Please mark your calendars for the campus visit of Big10 Emerging Scholar Valerie O’Brien, visiting from the University of Illinois on November 7 and 8.
The Big 10 Emerging Scholars Program—now in its second year—seeks to provide a platform for the work of emerging graduate student scholars in Big10 Departments of English. Each year, we host a scholar from one of our peer institutions, and one MSU graduate student is selected as a visiting scholar in turn.
Valerie has research interests in disability studies and animal studies. She will be participating in the HIVES Research Workshop on Nov 7th, from 4-6pm in Wells C607. On Friday, November 8th, from 3-5pm, Valerie will give a talk to the Department in Wells B342. Please attend and support our efforts to mentor graduate students.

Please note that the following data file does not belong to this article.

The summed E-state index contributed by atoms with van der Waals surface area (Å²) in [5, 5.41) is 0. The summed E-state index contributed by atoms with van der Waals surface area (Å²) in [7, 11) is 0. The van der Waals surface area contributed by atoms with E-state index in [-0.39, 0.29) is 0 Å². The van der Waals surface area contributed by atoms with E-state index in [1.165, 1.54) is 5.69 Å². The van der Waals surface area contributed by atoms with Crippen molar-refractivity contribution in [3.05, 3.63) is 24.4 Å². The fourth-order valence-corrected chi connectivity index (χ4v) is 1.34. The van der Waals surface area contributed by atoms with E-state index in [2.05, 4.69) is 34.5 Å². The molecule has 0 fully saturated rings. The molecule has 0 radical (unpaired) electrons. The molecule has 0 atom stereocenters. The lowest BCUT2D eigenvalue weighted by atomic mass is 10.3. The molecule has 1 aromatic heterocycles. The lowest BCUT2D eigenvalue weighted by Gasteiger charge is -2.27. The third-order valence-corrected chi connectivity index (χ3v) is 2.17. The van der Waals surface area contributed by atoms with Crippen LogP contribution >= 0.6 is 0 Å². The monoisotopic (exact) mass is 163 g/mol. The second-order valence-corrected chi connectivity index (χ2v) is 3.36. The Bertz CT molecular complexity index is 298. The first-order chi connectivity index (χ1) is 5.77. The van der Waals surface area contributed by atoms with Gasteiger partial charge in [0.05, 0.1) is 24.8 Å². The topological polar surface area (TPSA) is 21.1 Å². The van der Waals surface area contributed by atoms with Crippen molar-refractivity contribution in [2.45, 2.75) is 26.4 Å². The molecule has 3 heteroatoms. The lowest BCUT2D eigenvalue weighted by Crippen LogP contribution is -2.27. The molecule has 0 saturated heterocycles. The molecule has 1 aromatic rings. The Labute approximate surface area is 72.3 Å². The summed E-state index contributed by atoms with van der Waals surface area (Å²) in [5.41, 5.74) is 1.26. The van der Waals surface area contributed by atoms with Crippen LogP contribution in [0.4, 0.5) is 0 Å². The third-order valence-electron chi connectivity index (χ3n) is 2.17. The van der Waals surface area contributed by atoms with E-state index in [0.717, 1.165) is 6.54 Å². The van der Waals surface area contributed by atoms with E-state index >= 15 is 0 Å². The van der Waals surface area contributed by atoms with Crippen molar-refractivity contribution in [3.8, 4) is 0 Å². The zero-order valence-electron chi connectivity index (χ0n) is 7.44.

This talk examines J.M. Coetzee’s Foe, a retelling of Robinson Crusoe that I contend illuminates the linkages between autobiographical narration and Enlightenment conceptions of personhood. In Coetzee’s reimagining, the character Friday, Cruso(e)’s slave, is a disruptive, enigmatic figure, for although Defoe’s Friday masters English, Coetzee’s cannot speak at all because his tongue has been cut out; consequently, Friday’s untold life story—a “hole in the narrative”—becomes the central mystery on which the narrator and the novel itself become fixated. I investigate this preoccupation with Friday’s mutism in relation to the role of language—and autobiographical narration in particular—in historical distinctions of person from animal, distinctions particularly fraught for slaves and disabled subjects. My talk calls attention to what is troubling about historical uses of autobiography as a litmus test for social belonging, examining how slave narratives functioned as tests for personhood and how the practice of telling one’s life narrative may exclude disabled individuals. Reading the novel as part of a larger body of contemporary fiction that explores the limitations and possibilities of autobiographical narratives to convey experiences of disability and debility, I argue that Foe unsettles conceptions of personhood bound to a capacity for normative autobiographical narration.